The head of Maine’s Republican Party defended himself on Thursday over comments he made about black people committing voter fraud in his state. In an interview with TPM, Charlie Webster said his remarks earlier in the week had been misinterpreted as racist, but he still insisted it was “unusual” to see so many black voters at the polls in an overwhelmingly white state. Webster had claimed in interviews with local media outlets that having a high number of blacks showing up at the polls could be a sign of voter fraud. He vowed to investigate. That investigation would be conducted using his own private funds after he steps down from his party post on Dec. 1, Webster told TPM.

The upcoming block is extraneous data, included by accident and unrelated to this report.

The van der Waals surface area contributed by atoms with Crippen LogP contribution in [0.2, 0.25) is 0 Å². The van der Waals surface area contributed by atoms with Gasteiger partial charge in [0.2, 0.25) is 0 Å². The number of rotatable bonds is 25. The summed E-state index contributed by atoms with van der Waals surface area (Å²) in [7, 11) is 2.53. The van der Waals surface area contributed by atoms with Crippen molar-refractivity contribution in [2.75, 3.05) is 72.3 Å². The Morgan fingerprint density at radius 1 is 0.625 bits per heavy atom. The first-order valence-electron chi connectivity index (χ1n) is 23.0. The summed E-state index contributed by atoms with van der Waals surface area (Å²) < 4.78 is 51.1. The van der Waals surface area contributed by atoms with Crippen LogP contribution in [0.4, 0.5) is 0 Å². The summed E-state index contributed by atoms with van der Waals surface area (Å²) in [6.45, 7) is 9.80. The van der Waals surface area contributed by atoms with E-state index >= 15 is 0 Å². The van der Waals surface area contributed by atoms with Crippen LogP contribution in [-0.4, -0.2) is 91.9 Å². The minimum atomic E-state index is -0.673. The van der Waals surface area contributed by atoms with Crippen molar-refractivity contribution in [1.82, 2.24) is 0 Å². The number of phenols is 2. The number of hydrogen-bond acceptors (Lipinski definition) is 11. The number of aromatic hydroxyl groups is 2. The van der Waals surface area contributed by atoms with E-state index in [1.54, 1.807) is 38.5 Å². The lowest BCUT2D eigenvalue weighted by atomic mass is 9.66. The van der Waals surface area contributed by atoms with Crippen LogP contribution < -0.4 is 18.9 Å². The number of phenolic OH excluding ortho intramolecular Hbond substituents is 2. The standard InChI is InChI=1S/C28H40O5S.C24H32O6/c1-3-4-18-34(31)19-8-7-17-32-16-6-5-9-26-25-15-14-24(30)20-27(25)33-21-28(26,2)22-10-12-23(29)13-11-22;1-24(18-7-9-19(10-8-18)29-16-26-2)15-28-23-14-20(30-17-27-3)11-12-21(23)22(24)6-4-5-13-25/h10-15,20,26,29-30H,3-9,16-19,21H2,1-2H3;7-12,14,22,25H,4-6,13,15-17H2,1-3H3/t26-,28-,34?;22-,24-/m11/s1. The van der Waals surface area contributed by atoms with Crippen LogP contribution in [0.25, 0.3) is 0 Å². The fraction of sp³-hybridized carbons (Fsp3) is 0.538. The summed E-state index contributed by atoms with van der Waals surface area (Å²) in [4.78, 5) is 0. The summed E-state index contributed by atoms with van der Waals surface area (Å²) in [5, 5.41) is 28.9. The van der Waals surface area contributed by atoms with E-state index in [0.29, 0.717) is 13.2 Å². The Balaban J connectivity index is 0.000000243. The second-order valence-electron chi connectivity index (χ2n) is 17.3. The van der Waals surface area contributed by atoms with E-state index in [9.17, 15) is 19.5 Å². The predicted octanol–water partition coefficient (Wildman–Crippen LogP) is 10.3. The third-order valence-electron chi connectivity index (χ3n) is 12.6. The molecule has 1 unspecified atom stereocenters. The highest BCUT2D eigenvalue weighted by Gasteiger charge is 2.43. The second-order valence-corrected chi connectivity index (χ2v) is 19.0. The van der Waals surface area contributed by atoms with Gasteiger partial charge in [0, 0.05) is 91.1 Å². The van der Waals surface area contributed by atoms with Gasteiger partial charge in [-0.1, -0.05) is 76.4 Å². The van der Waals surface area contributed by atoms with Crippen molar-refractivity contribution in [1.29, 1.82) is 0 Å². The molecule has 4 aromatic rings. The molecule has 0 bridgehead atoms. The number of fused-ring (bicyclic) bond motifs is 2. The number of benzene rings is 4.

He also said he regretted some of the language he used in the previous interviews. “I regret saying the word black because it wasn’t like I was singling out black,” Webster said. “The reason I said it, ‘cause I don’t know where you live, but where I come from in rural Maine, it’s a small percentage of the population. I think we’re the whitest state in the country. So if you go to the polls and see people who are black, it’s unusual. And when you see a lot of people who are black, like six or eight or ten people, you think, ‘Wow, where do they live?’ That was my point.”